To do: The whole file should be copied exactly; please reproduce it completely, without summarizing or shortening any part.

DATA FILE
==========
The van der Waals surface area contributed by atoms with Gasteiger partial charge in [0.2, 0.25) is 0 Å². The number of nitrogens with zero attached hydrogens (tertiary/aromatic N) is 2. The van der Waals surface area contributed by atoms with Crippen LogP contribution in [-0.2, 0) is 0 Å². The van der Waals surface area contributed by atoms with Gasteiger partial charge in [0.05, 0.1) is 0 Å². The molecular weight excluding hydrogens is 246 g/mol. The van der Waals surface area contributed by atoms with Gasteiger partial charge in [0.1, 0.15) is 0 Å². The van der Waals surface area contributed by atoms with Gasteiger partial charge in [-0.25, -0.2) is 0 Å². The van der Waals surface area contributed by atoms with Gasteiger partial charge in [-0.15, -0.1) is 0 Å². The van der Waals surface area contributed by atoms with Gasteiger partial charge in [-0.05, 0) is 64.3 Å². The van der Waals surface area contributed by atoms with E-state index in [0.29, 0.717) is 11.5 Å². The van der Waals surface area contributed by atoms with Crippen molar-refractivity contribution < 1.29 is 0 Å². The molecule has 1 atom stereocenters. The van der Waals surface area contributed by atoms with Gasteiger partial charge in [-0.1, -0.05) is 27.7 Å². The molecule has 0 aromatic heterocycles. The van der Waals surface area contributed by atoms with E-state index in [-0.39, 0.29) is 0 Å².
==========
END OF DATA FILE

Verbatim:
The van der Waals surface area contributed by atoms with Gasteiger partial charge in [0.2, 0.25) is 0 Å². The number of nitrogens with zero attached hydrogens (tertiary/aromatic N) is 2. The van der Waals surface area contributed by atoms with Crippen LogP contribution in [-0.2, 0) is 0 Å². The van der Waals surface area contributed by atoms with Gasteiger partial charge in [0.05, 0.1) is 0 Å². The molecular weight excluding hydrogens is 246 g/mol. The van der Waals surface area contributed by atoms with Gasteiger partial charge in [0.1, 0.15) is 0 Å². The van der Waals surface area contributed by atoms with Gasteiger partial charge in [-0.25, -0.2) is 0 Å². The van der Waals surface area contributed by atoms with Gasteiger partial charge in [-0.15, -0.1) is 0 Å². The van der Waals surface area contributed by atoms with Gasteiger partial charge in [-0.05, 0) is 64.3 Å². The van der Waals surface area contributed by atoms with E-state index in [0.29, 0.717) is 11.5 Å². The van der Waals surface area contributed by atoms with Crippen molar-refractivity contribution < 1.29 is 0 Å². The molecule has 1 atom stereocenters. The van der Waals surface area contributed by atoms with Gasteiger partial charge in [-0.1, -0.05) is 27.7 Å². The molecule has 0 aromatic heterocycles. The van der Waals surface area contributed by atoms with E-state index in [-0.39, 0.29) is 0 Å².